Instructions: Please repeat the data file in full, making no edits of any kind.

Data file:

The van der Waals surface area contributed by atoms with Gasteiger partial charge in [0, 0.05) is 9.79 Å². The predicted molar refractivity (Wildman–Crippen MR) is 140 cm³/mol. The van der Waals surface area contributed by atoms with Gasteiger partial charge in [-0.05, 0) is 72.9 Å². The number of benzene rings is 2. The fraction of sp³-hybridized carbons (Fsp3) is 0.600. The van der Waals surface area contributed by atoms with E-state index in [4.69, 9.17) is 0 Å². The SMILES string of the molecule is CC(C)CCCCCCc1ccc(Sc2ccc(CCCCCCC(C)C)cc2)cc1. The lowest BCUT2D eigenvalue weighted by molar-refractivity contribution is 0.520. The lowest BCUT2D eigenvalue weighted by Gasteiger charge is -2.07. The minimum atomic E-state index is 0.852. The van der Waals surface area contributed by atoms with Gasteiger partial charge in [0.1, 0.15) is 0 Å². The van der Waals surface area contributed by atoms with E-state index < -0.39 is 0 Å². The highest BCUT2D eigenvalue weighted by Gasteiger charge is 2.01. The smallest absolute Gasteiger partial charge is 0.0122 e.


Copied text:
The van der Waals surface area contributed by atoms with Gasteiger partial charge in [0, 0.05) is 9.79 Å². The predicted molar refractivity (Wildman–Crippen MR) is 140 cm³/mol. The van der Waals surface area contributed by atoms with Gasteiger partial charge in [-0.05, 0) is 72.9 Å². The number of benzene rings is 2. The fraction of sp³-hybridized carbons (Fsp3) is 0.600. The van der Waals surface area contributed by atoms with E-state index in [4.69, 9.17) is 0 Å². The SMILES string of the molecule is CC(C)CCCCCCc1ccc(Sc2ccc(CCCCCCC(C)C)cc2)cc1. The lowest BCUT2D eigenvalue weighted by molar-refractivity contribution is 0.520. The lowest BCUT2D eigenvalue weighted by Gasteiger charge is -2.07. The minimum atomic E-state index is 0.852. The van der Waals surface area contributed by atoms with Gasteiger partial charge in [0.1, 0.15) is 0 Å². The van der Waals surface area contributed by atoms with E-state index < -0.39 is 0 Å². The highest BCUT2D eigenvalue weighted by Gasteiger charge is 2.01. The smallest absolute Gasteiger partial charge is 0.0122 e.